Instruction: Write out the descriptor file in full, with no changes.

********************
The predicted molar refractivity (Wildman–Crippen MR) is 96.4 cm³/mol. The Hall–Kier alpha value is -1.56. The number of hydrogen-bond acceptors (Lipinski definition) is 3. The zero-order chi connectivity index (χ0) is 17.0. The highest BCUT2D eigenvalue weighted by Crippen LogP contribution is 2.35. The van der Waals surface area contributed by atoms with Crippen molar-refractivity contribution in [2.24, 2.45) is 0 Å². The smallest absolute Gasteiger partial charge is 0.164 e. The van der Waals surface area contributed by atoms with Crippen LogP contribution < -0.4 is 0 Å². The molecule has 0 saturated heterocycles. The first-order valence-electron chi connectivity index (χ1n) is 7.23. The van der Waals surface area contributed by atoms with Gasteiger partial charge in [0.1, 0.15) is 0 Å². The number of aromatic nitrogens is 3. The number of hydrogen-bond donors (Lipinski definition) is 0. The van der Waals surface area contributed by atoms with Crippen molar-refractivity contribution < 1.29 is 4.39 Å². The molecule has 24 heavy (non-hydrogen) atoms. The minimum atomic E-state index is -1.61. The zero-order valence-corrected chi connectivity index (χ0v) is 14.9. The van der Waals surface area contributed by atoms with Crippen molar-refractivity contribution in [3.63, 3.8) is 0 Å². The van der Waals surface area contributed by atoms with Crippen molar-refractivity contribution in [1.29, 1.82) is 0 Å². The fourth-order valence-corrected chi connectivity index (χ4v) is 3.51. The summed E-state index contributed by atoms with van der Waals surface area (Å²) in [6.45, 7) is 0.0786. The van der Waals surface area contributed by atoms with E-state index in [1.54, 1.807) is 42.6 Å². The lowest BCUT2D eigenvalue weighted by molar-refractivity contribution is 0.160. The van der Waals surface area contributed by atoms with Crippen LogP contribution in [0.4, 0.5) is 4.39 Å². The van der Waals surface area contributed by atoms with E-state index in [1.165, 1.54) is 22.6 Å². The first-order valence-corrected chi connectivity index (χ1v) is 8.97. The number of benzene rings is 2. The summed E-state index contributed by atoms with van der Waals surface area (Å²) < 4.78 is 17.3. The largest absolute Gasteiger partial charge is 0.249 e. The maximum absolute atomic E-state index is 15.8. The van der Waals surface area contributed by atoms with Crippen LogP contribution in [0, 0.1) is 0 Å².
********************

The predicted molar refractivity (Wildman–Crippen MR) is 96.4 cm³/mol. The Hall–Kier alpha value is -1.56. The number of hydrogen-bond acceptors (Lipinski definition) is 3. The zero-order chi connectivity index (χ0) is 17.0. The highest BCUT2D eigenvalue weighted by Crippen LogP contribution is 2.35. The van der Waals surface area contributed by atoms with Crippen molar-refractivity contribution in [2.24, 2.45) is 0 Å². The smallest absolute Gasteiger partial charge is 0.164 e. The van der Waals surface area contributed by atoms with Crippen LogP contribution < -0.4 is 0 Å². The molecule has 0 saturated heterocycles. The first-order valence-electron chi connectivity index (χ1n) is 7.23. The van der Waals surface area contributed by atoms with Gasteiger partial charge in [0.1, 0.15) is 0 Å². The number of aromatic nitrogens is 3. The number of hydrogen-bond donors (Lipinski definition) is 0. The van der Waals surface area contributed by atoms with Crippen molar-refractivity contribution < 1.29 is 4.39 Å². The molecule has 24 heavy (non-hydrogen) atoms. The minimum atomic E-state index is -1.61. The zero-order valence-corrected chi connectivity index (χ0v) is 14.9. The van der Waals surface area contributed by atoms with Crippen molar-refractivity contribution in [3.63, 3.8) is 0 Å². The van der Waals surface area contributed by atoms with Crippen molar-refractivity contribution in [1.29, 1.82) is 0 Å². The fourth-order valence-corrected chi connectivity index (χ4v) is 3.51. The summed E-state index contributed by atoms with van der Waals surface area (Å²) in [6.45, 7) is 0.0786. The van der Waals surface area contributed by atoms with E-state index in [1.54, 1.807) is 42.6 Å². The lowest BCUT2D eigenvalue weighted by molar-refractivity contribution is 0.160. The van der Waals surface area contributed by atoms with Crippen LogP contribution in [0.4, 0.5) is 4.39 Å². The van der Waals surface area contributed by atoms with E-state index in [1.165, 1.54) is 22.6 Å². The first-order valence-corrected chi connectivity index (χ1v) is 8.97. The number of benzene rings is 2. The summed E-state index contributed by atoms with van der Waals surface area (Å²) < 4.78 is 17.3. The largest absolute Gasteiger partial charge is 0.249 e. The maximum absolute atomic E-state index is 15.8. The van der Waals surface area contributed by atoms with Crippen LogP contribution in [0, 0.1) is 0 Å².